Build a Gingerbread Lighthouse for Christmas

1457729_227027730804333_1283741170_nAuthor and friend Elinor DeWire posted the photo at left on her Facebook page.

I was interested to see if it was real or not so I did a Google Image Search for the photo and look what I found!

This is definitely a gingerbread lighthouse and the page below from Coastal Living has the instructions.

Build Your Own Gingerbread Lighthouse

Building a gingerbread house has many steps, and it does take awhile. But it’s not as difficult as it looks. Just relax and have fun with it—we’d love to see what you come up with!

Craft a Gingerbread Lighthouse   Coastal Living Continue reading

Mise Tales Thirty-One

 

For an update on what a Mise Tale is then please see Mise Tales One.

960Waves crash against a lighthouse during a storm named Christian that battered France at Boulogne sur Mer
Source: Reuters – Mon, 28 Oct 2013 12:34 PM
Author: Reuters

 

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The Faroe Islands Are Our Travel Tuesday

A serene haven of tranquil waters, green grass and colorful houses, the Faroe Islands are located halfway between Norway and Iceland. 

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Book Review – Lighthouse Island Projects a Bleak Future

Lighthouse IslandThe new book by Paulette Jiles, Lighthouse Island, projects a bleak future for our piece of the planet.

According to Liz Cook in this Kansas City Star book review:

Paulette Jiles’ dystopic1 new novel, “Lighthouse Island,” projects a future that may hit a little close to home for area farmers and those dependent on their work: a Midwest racked by ceaseless drought. . . .

There’s the promise of a distant sanctuary untouched by war and drought as well: Lighthouse Island, a coastal Pacific colony lionized in anesthetic television commercials as a place of peace and plenty. – more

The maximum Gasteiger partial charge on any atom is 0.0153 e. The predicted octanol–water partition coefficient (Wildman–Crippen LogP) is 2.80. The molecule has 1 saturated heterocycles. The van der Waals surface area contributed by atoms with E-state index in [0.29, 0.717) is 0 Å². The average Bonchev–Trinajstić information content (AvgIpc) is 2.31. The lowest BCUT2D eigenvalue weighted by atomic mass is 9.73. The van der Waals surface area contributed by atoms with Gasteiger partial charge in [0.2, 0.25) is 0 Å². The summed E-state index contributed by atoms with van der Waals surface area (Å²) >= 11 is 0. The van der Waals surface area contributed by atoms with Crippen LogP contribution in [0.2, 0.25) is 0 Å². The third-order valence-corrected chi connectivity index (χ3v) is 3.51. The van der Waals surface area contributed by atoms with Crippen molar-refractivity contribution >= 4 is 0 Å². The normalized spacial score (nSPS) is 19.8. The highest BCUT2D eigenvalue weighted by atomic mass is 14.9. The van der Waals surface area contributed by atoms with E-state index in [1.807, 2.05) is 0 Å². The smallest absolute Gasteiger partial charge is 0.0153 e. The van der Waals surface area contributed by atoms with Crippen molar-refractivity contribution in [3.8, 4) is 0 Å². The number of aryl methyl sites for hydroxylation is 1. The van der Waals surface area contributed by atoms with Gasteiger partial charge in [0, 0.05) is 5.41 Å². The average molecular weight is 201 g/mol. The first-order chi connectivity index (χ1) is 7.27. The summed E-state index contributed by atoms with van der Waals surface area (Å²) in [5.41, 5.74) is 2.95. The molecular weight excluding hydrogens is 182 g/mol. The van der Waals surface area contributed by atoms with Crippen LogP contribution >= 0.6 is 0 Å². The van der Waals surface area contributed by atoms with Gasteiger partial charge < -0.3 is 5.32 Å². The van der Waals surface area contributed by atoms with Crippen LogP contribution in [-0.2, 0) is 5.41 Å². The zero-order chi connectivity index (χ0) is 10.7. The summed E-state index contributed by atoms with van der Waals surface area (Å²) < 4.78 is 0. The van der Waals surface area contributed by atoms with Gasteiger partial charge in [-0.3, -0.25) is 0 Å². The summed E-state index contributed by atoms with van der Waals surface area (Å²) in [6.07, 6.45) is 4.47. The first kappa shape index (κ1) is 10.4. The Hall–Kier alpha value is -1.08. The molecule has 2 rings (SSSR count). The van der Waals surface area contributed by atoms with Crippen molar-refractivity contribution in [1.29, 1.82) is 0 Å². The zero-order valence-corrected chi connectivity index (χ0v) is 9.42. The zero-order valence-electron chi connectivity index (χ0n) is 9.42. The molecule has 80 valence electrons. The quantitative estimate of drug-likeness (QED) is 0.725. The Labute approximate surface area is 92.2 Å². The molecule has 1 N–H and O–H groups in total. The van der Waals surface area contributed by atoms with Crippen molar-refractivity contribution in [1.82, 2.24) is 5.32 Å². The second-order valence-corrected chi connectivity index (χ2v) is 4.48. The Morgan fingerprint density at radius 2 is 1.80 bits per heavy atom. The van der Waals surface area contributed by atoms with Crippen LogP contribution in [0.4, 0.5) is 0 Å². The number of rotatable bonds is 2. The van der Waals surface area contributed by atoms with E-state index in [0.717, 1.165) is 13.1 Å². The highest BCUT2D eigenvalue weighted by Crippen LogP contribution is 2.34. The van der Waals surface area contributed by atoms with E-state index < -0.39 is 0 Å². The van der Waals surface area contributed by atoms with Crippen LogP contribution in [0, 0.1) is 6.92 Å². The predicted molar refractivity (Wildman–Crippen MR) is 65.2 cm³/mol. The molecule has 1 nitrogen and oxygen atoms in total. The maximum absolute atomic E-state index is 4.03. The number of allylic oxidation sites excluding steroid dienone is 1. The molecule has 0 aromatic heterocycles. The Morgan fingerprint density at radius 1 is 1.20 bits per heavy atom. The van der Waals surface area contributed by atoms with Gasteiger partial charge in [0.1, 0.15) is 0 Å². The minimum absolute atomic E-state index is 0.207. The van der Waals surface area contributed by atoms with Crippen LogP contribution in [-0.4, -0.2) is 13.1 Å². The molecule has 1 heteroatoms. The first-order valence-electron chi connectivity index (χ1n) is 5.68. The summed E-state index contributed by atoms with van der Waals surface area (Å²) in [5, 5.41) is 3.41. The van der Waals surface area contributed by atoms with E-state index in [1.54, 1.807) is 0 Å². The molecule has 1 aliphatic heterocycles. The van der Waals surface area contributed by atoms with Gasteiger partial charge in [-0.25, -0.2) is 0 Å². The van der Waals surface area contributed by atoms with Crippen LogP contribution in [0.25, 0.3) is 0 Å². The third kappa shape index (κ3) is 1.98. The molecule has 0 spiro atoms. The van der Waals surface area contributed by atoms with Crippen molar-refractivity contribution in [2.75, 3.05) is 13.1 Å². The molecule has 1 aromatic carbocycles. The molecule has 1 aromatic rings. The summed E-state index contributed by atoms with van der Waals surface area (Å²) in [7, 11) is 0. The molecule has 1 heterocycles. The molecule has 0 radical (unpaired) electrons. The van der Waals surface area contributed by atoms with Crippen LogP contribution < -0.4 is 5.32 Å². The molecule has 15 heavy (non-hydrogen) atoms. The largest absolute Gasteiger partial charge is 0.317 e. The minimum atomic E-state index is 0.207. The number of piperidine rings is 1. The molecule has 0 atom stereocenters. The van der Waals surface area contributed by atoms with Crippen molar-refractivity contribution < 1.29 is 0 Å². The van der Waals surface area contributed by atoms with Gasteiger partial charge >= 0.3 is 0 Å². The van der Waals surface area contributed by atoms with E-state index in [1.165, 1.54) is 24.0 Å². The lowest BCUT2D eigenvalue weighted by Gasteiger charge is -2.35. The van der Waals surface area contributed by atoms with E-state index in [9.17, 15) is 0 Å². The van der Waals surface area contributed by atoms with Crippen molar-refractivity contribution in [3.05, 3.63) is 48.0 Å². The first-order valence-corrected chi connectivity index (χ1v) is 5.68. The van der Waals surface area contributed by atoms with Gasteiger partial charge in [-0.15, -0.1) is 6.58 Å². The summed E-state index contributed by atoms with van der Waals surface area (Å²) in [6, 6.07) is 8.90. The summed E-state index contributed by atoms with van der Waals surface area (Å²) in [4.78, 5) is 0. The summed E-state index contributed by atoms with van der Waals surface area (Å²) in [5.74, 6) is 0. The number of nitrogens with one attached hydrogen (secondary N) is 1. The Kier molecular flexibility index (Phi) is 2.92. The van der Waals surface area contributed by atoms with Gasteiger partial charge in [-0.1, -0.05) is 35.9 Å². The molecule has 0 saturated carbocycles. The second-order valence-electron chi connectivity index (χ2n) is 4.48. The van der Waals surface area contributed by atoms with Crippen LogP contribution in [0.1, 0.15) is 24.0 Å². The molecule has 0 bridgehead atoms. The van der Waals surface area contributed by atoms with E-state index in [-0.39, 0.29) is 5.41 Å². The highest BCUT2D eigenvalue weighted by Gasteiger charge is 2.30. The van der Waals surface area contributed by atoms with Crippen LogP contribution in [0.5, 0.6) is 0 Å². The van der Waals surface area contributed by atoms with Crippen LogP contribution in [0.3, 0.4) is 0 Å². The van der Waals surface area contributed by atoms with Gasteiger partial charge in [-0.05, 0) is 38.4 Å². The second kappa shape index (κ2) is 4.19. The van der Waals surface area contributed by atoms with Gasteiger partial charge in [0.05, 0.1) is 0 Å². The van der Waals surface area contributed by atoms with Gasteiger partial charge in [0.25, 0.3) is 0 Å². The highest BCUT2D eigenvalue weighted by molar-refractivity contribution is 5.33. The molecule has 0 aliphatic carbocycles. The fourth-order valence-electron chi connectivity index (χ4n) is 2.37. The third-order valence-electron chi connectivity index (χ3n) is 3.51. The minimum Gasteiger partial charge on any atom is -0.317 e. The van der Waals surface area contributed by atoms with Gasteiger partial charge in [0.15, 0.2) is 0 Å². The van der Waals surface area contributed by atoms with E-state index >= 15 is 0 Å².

FOOTNOTE:

dystopic – A dystopia is a community or society, usually fictional, that is in some important way undesirable or frightening. It is the opposite of a utopia. – Wiki (I had top look this one up too!)

 One other important note, the lighthouse depicted on the cover is the Canadian British Columbian lighthouse at Lennard Island!

A Nice Lighthouse Hotel in Subic Bay

The Lighthouse Marina Resort

The Lighthouse Marina Resort – photo retlkpr

In early 2010 I made my third trip to the Philippines, alone, and for six (6) weeks. One of my first stops, besides Manila, was Subic Bay. A friend I had never met, Dave Starr picked me up at my hotel in Manila and drove me to my hotel in Subic Bay – not the one mentioned here. Continue reading

Mise Tales Twenty-Nine

 

For an update on what a Mise Tale is then please see Mise Tales One.

A beautiful view of the Nazare lighthouse at Praia do Norte outside the Portuguese fishing village of Nazare, Portugal. It is back dropped by what may be the world’s highest surfing wave.Article and photos on the National Post Sports page.

Nazare Lighthouse at Praia do Norte outside the Portuguese fishing village of Nazare

Nazare Lighthouse at Praia do Norte outside the Portuguese fishing village of Nazare

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Film Media and the Lighthouse

After my comment in Misc Tales Twenty-Eight about a movie with a lighthouse reference in it, I wondered aloud “How many more media sources have lighthouses in them?”

Well, off to Google and I started looking. There are many. I am going to list them by date, and if you know of more, please let me know.